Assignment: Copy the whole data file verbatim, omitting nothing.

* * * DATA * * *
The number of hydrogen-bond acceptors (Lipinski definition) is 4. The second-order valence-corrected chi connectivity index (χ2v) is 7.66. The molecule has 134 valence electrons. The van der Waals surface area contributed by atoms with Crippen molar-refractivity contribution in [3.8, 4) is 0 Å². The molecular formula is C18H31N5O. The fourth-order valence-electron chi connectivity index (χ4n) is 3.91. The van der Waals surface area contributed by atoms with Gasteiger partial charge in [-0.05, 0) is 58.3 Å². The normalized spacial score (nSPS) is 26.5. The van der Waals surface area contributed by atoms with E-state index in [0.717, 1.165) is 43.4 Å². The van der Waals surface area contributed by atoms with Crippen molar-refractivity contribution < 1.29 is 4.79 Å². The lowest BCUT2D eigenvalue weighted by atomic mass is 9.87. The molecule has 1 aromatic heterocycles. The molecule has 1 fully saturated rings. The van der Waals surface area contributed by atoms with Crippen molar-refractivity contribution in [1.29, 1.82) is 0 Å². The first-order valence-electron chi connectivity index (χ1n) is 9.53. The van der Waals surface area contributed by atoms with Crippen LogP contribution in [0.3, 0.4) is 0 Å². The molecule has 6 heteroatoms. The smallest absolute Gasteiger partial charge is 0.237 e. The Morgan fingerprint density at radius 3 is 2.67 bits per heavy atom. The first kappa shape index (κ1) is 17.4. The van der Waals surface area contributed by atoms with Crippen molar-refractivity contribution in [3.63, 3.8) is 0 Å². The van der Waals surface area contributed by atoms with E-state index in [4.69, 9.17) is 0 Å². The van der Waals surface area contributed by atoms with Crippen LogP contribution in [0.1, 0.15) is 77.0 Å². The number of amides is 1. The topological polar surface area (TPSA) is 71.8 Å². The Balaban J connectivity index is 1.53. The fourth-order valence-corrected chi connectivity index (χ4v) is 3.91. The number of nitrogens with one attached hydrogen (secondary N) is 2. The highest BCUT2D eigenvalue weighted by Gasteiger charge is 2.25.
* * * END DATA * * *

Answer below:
The number of hydrogen-bond acceptors (Lipinski definition) is 4. The second-order valence-corrected chi connectivity index (χ2v) is 7.66. The molecule has 134 valence electrons. The van der Waals surface area contributed by atoms with Crippen molar-refractivity contribution in [3.8, 4) is 0 Å². The molecular formula is C18H31N5O. The fourth-order valence-electron chi connectivity index (χ4n) is 3.91. The van der Waals surface area contributed by atoms with Gasteiger partial charge in [-0.05, 0) is 58.3 Å². The normalized spacial score (nSPS) is 26.5. The van der Waals surface area contributed by atoms with E-state index in [0.717, 1.165) is 43.4 Å². The van der Waals surface area contributed by atoms with Crippen molar-refractivity contribution < 1.29 is 4.79 Å². The lowest BCUT2D eigenvalue weighted by atomic mass is 9.87. The molecule has 1 aromatic heterocycles. The molecule has 1 fully saturated rings. The van der Waals surface area contributed by atoms with Crippen molar-refractivity contribution in [1.29, 1.82) is 0 Å². The first-order valence-electron chi connectivity index (χ1n) is 9.53. The van der Waals surface area contributed by atoms with Crippen LogP contribution in [0.3, 0.4) is 0 Å². The molecule has 6 heteroatoms. The smallest absolute Gasteiger partial charge is 0.237 e. The Morgan fingerprint density at radius 3 is 2.67 bits per heavy atom. The first kappa shape index (κ1) is 17.4. The van der Waals surface area contributed by atoms with Crippen molar-refractivity contribution in [3.63, 3.8) is 0 Å². The van der Waals surface area contributed by atoms with E-state index in [4.69, 9.17) is 0 Å². The van der Waals surface area contributed by atoms with Crippen LogP contribution in [0.1, 0.15) is 77.0 Å². The number of amides is 1. The topological polar surface area (TPSA) is 71.8 Å². The Balaban J connectivity index is 1.53. The fourth-order valence-corrected chi connectivity index (χ4v) is 3.91. The number of nitrogens with one attached hydrogen (secondary N) is 2. The highest BCUT2D eigenvalue weighted by Gasteiger charge is 2.25.